Both psoriasis and eczema are chronic skin conditions that are believed to be autoimmune disorders. Both conditions are characterized by red, itchy and inflamed skin.
The itching in eczema can be so intense that the patient will scratch themselves until they start bleeding. In psoriasis, the skin can burn or sting as well as itch. While both conditions have red, scaly and inflamed skin, the skin of the psoriasis patient will also have silvery scales that are piled high. The psoriasis patient’s skin will also look thicker than that of the eczema patient.
How is Eczema Treated?
If the condition is mild, the patient may need to do nothing more than adopt a skin care regimen. Dry skin makes the eczema worse, so the patient will have to keep it moist. They should therefore use a mild soap that won’t dehydrate their skin. They should also start using a moisturizer right after every bath or shower, and they should use it at least one other time per day. The patient should avoid very hot or very long showers and baths, for they can dry out the skin. They should take short and warm showers or baths instead. The patient should also use a humidifier to moisten the air, and they should learn ways to manage stress.
In more severe cases, the patient will need medication. They may need prescription-strength moisturizers or hydrocortisone. Our doctor may also prescribe drugs that affect the immune system if other treatments fail. Examples of such drugs include methotrexate and cyclosporine. Corticosteroids may also be prescribed for severe or resistant cases. UVB light therapy can also be used to treat severe eczema.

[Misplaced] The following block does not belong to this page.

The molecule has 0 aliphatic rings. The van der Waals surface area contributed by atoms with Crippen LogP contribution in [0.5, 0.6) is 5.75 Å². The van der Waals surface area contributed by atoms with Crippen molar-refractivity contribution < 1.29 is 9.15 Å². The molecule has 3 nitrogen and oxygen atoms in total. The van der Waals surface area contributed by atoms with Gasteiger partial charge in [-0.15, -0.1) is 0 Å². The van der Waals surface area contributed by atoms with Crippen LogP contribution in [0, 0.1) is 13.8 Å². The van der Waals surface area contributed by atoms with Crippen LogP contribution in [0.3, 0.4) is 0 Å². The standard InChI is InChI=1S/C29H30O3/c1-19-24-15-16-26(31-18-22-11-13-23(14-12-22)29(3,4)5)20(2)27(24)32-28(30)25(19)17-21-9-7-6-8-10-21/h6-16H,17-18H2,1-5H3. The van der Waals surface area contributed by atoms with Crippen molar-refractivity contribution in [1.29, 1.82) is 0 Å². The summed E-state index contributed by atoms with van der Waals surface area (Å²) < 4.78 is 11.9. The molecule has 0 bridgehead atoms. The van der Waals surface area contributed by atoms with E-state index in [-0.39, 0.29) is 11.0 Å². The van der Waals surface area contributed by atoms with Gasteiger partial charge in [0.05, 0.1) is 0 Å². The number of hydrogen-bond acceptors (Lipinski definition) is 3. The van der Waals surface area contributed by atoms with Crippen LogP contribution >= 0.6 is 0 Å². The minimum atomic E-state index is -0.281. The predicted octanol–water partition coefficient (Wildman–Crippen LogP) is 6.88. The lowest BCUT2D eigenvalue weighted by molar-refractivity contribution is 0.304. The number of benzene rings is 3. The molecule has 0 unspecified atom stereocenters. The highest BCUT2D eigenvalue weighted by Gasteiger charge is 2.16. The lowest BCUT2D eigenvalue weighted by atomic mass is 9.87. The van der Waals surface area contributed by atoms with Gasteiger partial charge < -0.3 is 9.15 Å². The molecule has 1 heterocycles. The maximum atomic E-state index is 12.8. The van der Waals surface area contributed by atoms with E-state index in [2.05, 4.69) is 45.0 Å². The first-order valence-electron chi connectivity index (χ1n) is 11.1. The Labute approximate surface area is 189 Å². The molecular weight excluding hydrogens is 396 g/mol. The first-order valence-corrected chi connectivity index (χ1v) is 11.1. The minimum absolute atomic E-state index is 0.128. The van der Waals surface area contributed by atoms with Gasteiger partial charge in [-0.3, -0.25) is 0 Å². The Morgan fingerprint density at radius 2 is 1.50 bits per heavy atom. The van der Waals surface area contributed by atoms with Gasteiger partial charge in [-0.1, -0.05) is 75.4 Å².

How is Psoriasis Treated?
Home care for psoriasis is similar to that of eczema. The patient will also have to take steps to keep their skin from drying out. They should use moisturizers and avoid long, hot baths or showers. They should limit the number of baths and showers they take, especially during winter, when the air is drier. Sunlight can help psoriasis, but the patient needs to be careful to ensure they don’t get a sunburn while out in the sun.
There is a large variety of skin creams and ointments that can be used to treat psoriasis. The most common type is a steroid-based cream that can relieve the itching, reduce inflammation and slow down the production of excess skin cells. While the stronger creams are more effective, they are also more likely to cause side effects.
Our dermatologist may also prescribe retinoids that contain a synthetic form of Vitamin A or coal-tar ointments or shampoos. Drugs that affect the immune system like cyclosporine or methotrexate can also help psoriasis patients. UVB light therapy is also a treatment option.
Treating Psoriasis vs Eczema
When it comes down to treatment options for psoriasis vs eczema, the best treatment for each condition will depend on the individual’s unique situation. With offices in Manhattan and Atlantic Highlands, Rao Dermatology has a variety of effective treatment options for both of these conditions. Contact us today to schedule your consultation to learn more.